In the early 1970s, the science fiction writer Robert Heinlein issued a dictum, often quoted since, that “specialization is for insects.” Truly capable human beings, he wrote, should be able to do almost anything from changing a diaper to commanding a warship. It is a noble sentiment that celebrates human adaptability and resilience, but it’ wrong. While there was once a time when every homesteader lumbered his own trees and built his own house, this not only was inefficient, but produced only rudimentary housing.
There’s a reason we don’t do things that way anymore. When we build skyscrapers, we do not expect the metallurgist who knows what god into a girder, the architect who designs the building, and the glazier who installs the windows to be the same person. That’s why we can enjoy the view from a hundred floors above a city: each expert, although possessing some overlapping knowledge, respects the professional abilities of many others and concentrates on doing what he or she knows best. Their trust and cooperation lead to a final product greater than anything they could have produced alone.
The fact of the matter is that we cannot function without admitting the limits of our knowledge and trusting in the expertise of others.”
-Tom Nichols, The Death of Expertise: The Campaign against Established Knowledge and Why it Matters, Oxford University Press, 2017, pp. 14-15.
I really should start writing more again, but it’s a beautiful Sunday morning in January. Enjoy a warm drink and listen to this. It’s better than anything I could write at the moment.
A fun video follow up to my last post about maps. Enjoy!
I’ll be going on vacation soon and likely won’t write much for the rest of the month, so my plan is write a lot today and schedule it for release over the next few weeks. Before I do, though, I want to post something today and this essay is better than anything I can knock out for a morning release.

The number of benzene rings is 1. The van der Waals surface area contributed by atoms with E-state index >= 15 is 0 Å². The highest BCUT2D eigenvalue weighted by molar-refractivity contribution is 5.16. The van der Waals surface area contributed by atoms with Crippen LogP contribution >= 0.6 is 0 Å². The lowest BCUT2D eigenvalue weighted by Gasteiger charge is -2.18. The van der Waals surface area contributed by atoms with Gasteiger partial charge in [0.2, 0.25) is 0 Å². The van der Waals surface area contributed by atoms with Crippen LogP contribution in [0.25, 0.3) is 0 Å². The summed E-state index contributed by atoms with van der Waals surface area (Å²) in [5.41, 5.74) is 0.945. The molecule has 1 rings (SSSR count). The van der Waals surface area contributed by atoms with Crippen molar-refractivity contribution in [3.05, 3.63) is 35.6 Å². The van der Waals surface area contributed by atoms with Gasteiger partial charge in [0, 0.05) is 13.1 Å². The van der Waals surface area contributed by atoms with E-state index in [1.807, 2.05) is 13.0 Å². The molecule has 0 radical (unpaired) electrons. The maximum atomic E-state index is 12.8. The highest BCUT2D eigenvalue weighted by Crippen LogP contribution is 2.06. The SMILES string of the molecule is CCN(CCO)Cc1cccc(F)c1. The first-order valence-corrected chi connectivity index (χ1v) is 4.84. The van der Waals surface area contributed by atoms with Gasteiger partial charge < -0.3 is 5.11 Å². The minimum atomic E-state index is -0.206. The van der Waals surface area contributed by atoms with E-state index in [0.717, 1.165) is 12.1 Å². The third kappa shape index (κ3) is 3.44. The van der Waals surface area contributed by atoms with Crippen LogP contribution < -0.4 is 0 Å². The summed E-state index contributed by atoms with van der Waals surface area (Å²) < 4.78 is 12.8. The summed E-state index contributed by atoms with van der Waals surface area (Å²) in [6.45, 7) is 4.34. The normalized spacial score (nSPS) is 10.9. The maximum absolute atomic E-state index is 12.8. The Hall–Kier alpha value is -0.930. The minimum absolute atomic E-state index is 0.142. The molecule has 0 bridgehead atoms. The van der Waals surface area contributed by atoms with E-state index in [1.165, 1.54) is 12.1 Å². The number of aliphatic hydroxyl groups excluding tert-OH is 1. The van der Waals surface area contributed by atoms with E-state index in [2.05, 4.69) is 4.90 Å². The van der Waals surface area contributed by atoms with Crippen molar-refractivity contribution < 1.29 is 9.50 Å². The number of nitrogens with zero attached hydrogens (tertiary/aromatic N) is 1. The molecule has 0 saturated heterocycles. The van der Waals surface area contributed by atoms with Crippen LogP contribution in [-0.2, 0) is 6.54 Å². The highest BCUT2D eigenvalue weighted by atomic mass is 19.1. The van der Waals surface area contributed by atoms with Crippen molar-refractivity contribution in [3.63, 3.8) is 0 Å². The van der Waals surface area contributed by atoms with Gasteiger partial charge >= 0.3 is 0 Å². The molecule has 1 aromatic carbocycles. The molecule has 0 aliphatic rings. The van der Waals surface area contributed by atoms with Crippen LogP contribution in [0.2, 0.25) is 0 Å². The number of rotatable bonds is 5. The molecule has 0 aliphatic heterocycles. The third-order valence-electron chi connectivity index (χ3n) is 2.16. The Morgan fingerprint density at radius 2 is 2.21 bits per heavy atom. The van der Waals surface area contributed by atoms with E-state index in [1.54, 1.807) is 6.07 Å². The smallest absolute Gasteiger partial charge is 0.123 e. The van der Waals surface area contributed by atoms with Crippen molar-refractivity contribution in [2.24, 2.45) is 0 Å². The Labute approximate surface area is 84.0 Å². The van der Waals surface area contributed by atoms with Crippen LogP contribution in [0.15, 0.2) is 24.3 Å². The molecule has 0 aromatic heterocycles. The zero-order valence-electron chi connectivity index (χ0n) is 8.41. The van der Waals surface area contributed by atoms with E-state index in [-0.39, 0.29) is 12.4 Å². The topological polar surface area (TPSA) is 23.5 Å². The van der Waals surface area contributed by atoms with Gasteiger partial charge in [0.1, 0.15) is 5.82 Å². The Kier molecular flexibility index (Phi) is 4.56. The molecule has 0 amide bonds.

It’s not just a curmudgeonly rant against an overly cutesy, obnoxious puppet. There’s definitely criticism of that aspect, but he also gives a solid look at the dumbing down of the educational content of the show. If you have small kids or grandkids and think about their development, it’s an essay worth reading.
Personally, my son watches Curious George.
One of the taking points repeatedly heard this election cycle is foreign trade and both populists, Bernie Sanders and Donald Trump, are wrong on the issue. Free trade is good. International trade is beneficial. Focusing on “they’re outsourcing our jobs” is not only short-sighted but factually wrong. Let’s outline why.
- Stuff is cheaper. Cars, food, clothes, gas, phones. Free trade opens markets for competition, both for complete products and raw materials. It lowers the cost of goods.
- The contested argument that it raises income. This one is sticky, and has a lot of good arguments on both sides so I’m not going to get into the wage part of the argument. But the “stealing our jobs” canard? Total hogwash for two reasons.
- The jobs that get exported are low-tech, menial labor and the U.S. has been moving toward a knowledge based economy since the 1970s.
- We don’t want those jobs, and the proof is in the high unemployment of 2009. Americans weren’t taking menial labor jobs; we left those to migrants.
- It stops wars. Lt. Gen. Barton Yount said, “Countries that trade seldom have wars.” The threads that tie our economies together also keep us from killing each other. Look at how vastly we disagree with China on a variety of topics, but trade that benefits both nations keeps us diplomatic and we work out our issues like civilized adults. For crying out loud, who even knew that communism and capitalism could coexist? Free trade forces us to wait and reserve judgment until we understand the situation better, like the fact that systems of government and economic models are not intrinsically linked. Conversely, it’s why Russia is dangerous; we’re not trading.
Bernie Sanders and Donald Trump are polar opposites in many ways, but one this one topic they both appeal to populists. The problem is that most populists don’t actually know what they’re talking about concerning macro economics or finance. It’s the Dunning-Kruger effect all over again.
Here’s what they look like when viewed from the International Space Station. There is so much more to reality than the 50 mile radius around us. There is so much out there for us to learn. Never be satisfied with what you already think you know. Stay curious. Maintain a sense of wonder. There are still amazing things to discover.